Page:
Major Transit Cuts Threaten NYC

On Thursday November 20, the Metropolitan Transit Authority of New York (MTA) met to discuss budget cuts. The 2009 transit budget has a $1.2 billion gap, mostly due to plummeting transit-dedicated taxes.

These are some elements of the MTA’s solution:

  • Elimination or cancellation of off-peak service of 50 bus routes
  • Longer gaps between late night and weekend trains
  • Elimination of two subway lines (the Z and the W)
  • Shortening other lines and/or making them run local at all times
  • A 23% fare hike overall, including doubling the one way fare of Access-A-Ride for elderly and disabled transit users to $4 and likely raising general one way fare from $2 to $3
  • More than 1,500 job cuts, including drivers, conductors and agents

A more comprehensive list of cuts is available here.

MTA officials have called these cuts draconian, but insisted their hands are tied. Various political leaders, including TWU president Toussaint, are calling on government to step in with a solution.

Make the Rich Pay

Governor Paterson, formerly a state senator from Harlem who championed some of the services he is now cutting, has taken the position that we have to tighten our belts and deal with it.

He said, “There’ll be protests, and because of the drastic nature of the cuts, those who protest will have very valid points, for which I don’t have any answer, other than ‘What’s your idea?’ ”

Here’s one: Tax the rich. New York State has more than halved its top personal income tax rates over the past 30 years. These cuts have resulted in about $8 billion of lost revenues annually. Even in 1976, the top rate was only 15%. Raising the top rates could close the state’s $12.5 billion deficit, and the rich would still be able to keep their yachts.

Though raising taxes to save public transportation and other vital services is basic good sense, there is currently very little political opening to push this as a realistic possibility. Social movements would have to be much stronger than they are.

Building the Struggle with Local Fights

Nevertheless, any real wins – no matter how small -- have to begin with grassroots organizing. With that in mind, some neighbors and I decided to try to organize against poor transit service in our neighborhood, Washington Heights. This was a few months before news of these cuts hit the public, but we were already frustrated by service problems.

Our neighborhood population ranges from upper class white residents who live in million dollar co-ops overlooking the Hudson River to very low-income Dominican immigrants in the eastern part of the neighborhood. Most of us rely on public transportation, although some of the more expensive developments have private garages.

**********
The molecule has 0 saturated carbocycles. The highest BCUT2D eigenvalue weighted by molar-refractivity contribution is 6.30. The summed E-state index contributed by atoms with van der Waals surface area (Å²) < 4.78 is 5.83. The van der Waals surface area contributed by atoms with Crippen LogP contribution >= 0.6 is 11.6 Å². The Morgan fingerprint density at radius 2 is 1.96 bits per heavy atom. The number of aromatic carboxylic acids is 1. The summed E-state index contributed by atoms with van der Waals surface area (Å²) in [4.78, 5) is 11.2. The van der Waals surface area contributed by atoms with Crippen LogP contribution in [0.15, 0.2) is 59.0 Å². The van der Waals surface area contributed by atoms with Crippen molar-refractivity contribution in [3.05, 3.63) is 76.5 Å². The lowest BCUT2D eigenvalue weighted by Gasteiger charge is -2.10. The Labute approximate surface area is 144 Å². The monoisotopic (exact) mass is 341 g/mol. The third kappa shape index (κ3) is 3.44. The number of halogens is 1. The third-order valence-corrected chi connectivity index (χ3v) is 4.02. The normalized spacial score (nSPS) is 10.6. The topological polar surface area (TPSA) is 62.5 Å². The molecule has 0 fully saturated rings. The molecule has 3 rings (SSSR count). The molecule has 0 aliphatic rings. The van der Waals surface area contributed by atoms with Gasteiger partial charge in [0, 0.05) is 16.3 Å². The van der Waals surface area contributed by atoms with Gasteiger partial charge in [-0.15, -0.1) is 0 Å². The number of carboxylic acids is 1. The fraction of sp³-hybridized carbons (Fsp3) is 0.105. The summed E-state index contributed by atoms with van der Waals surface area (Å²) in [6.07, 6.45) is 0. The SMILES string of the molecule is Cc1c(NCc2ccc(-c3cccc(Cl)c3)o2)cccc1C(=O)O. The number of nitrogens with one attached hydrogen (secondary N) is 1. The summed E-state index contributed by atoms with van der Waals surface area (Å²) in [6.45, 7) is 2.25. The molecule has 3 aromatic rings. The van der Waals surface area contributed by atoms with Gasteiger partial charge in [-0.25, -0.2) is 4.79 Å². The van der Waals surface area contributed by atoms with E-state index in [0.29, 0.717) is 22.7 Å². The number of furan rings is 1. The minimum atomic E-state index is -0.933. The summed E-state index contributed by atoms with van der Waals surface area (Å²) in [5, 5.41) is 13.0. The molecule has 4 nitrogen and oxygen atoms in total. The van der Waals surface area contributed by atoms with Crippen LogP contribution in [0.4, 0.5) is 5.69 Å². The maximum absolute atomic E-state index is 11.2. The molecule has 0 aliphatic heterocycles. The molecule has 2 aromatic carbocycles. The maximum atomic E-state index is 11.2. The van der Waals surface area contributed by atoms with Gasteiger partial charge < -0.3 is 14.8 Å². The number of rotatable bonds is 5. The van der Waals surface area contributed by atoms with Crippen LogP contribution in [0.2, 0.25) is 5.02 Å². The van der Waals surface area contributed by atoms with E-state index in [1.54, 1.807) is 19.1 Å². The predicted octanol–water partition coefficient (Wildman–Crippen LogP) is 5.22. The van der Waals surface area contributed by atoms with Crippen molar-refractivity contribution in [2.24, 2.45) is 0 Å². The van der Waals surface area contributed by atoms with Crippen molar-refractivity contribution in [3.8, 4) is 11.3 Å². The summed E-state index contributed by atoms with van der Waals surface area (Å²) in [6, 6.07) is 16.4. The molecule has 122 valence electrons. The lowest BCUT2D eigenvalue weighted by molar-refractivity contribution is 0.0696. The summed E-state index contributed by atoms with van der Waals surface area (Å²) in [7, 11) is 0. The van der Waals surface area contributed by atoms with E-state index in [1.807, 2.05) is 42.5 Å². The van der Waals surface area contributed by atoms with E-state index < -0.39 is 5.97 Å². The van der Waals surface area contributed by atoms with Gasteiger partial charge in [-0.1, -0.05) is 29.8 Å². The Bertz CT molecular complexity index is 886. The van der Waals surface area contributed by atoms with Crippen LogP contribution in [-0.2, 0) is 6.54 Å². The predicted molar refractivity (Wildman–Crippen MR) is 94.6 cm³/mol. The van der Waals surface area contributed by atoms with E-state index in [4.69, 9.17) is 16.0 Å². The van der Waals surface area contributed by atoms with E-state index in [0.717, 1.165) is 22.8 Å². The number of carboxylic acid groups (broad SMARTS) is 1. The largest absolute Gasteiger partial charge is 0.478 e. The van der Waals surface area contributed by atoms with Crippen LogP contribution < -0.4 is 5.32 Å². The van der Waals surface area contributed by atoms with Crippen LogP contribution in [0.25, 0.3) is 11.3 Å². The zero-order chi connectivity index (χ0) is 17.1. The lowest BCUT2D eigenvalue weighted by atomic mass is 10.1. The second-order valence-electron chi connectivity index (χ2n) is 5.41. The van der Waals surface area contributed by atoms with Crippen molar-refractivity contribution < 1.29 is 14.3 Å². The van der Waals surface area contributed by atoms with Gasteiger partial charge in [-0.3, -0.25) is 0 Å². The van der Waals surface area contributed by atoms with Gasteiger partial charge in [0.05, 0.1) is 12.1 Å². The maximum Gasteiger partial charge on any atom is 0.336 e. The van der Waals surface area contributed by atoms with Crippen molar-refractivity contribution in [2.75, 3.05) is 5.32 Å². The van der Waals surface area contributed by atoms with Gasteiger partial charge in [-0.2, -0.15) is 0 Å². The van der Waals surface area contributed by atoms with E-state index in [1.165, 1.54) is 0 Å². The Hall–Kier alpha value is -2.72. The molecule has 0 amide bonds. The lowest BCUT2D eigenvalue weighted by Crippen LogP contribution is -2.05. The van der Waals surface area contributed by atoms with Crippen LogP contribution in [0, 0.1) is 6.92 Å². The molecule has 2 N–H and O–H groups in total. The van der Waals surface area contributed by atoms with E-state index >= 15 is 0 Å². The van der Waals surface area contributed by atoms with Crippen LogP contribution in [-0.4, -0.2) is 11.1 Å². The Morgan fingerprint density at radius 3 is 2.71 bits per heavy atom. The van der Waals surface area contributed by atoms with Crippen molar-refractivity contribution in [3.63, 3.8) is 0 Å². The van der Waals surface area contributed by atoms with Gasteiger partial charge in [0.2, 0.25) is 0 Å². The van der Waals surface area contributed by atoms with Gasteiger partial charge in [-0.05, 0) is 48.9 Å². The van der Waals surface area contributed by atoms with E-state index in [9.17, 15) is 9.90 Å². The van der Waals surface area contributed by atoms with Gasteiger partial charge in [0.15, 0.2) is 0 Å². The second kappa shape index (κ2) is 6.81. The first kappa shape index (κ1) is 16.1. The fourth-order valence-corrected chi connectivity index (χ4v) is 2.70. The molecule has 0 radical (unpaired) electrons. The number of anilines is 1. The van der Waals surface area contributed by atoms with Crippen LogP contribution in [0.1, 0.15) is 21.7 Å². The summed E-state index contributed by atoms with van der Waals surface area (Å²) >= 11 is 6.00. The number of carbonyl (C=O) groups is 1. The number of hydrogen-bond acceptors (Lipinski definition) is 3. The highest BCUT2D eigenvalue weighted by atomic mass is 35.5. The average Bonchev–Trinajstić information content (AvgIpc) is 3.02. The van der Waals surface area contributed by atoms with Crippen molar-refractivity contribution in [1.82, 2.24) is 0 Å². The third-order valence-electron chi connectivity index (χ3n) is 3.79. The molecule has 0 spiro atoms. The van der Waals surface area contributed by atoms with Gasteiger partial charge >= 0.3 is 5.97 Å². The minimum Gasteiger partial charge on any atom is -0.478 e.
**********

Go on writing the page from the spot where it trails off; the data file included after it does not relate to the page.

Frequent service suspensions on weekends – which are occasionally necessary for track maintenance – were often not announced until the last minute. Shuttle bus service, intended to compensate for these train shut-downs, was very poorly organized. Widespread leaks in stations made platforms dangerously slippery. Elevators and escalators – crucial for Washington Heights’ deep-underground stations - were often not functioning. Most recently I heard of a woman who had a heart attack after climbing the 10 or so flights of stairs when the escalator wasn’t working. These stories are common.

In August we met with Marcus Book, an MTA community relations liaison, along with about 40 other people from our neighborhood. This was an energetic meeting that drew attendance from most of the local politicians. The State Assembly Member from our area continued to attend our planning meetings. We tried to take advantage of his office’s assistance without losing control of our agenda, which has been tricky.

Eventually, at our demand, the MTA blasted off calcium deposits that were growing off the station walls like stalagmites. That was our most concrete accomplishment. We also got media coverage in a local paper, the Manhattan Times.

More recently, on November 20, we held a meeting with Howard Roberts, the president of the NYC Transit Authority, which is under the MTA. About 45 people attended, including about a dozen transit workers who spoke clearly against the job cuts. Predictably, Roberts expressed sympathy with our concerns but insisted that nothing could be done because of the budget. It is clear that there will have to be a more aggressive and broad organizing campaign if New Yorkers are to fight back successfully against these cuts.

Funding public transportation

Some ideas

A tax on monthly parking fees in Manhattan. Why should someone keep a car in Manhattan?

Match expenses of road maintenance with funds for public transportation

Create nonprofit foundation to directly fund public transportation shortfall

I have no problem raising the tax rates on upper income levels, but I would like to see the taxes tie in to public transportation. One idea that has merit (not my own) is for the Federal government to buy all the inventory of trucks and vans that are in the auto industry parking lots, refit them for recycled fuel (restaurant grease) and use them in public transportation. (I have frequently been the only or one of few passengers on a city bus.)

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